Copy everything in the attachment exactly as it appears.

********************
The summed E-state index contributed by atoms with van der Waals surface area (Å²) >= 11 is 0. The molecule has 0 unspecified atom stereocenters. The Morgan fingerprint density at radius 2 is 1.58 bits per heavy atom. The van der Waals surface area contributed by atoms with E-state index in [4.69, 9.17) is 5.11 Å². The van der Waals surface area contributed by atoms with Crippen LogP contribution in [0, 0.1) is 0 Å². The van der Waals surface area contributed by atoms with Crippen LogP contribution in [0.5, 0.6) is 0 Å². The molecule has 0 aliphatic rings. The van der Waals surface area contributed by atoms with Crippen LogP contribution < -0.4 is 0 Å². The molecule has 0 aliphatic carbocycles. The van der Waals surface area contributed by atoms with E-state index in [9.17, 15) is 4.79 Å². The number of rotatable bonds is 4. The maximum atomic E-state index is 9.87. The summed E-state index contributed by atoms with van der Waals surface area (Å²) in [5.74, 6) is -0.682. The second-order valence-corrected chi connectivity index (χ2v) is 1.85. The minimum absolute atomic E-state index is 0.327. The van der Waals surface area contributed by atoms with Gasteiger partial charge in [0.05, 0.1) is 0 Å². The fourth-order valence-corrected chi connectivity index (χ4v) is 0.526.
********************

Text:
The summed E-state index contributed by atoms with van der Waals surface area (Å²) >= 11 is 0. The molecule has 0 unspecified atom stereocenters. The Morgan fingerprint density at radius 2 is 1.58 bits per heavy atom. The van der Waals surface area contributed by atoms with E-state index in [4.69, 9.17) is 5.11 Å². The van der Waals surface area contributed by atoms with Crippen LogP contribution in [0, 0.1) is 0 Å². The van der Waals surface area contributed by atoms with Crippen LogP contribution in [0.5, 0.6) is 0 Å². The molecule has 0 aliphatic rings. The van der Waals surface area contributed by atoms with Crippen LogP contribution < -0.4 is 0 Å². The molecule has 0 aliphatic carbocycles. The van der Waals surface area contributed by atoms with E-state index in [9.17, 15) is 4.79 Å². The number of rotatable bonds is 4. The maximum atomic E-state index is 9.87. The summed E-state index contributed by atoms with van der Waals surface area (Å²) in [5.74, 6) is -0.682. The second-order valence-corrected chi connectivity index (χ2v) is 1.85. The minimum absolute atomic E-state index is 0.327. The van der Waals surface area contributed by atoms with Gasteiger partial charge in [0.05, 0.1) is 0 Å². The fourth-order valence-corrected chi connectivity index (χ4v) is 0.526.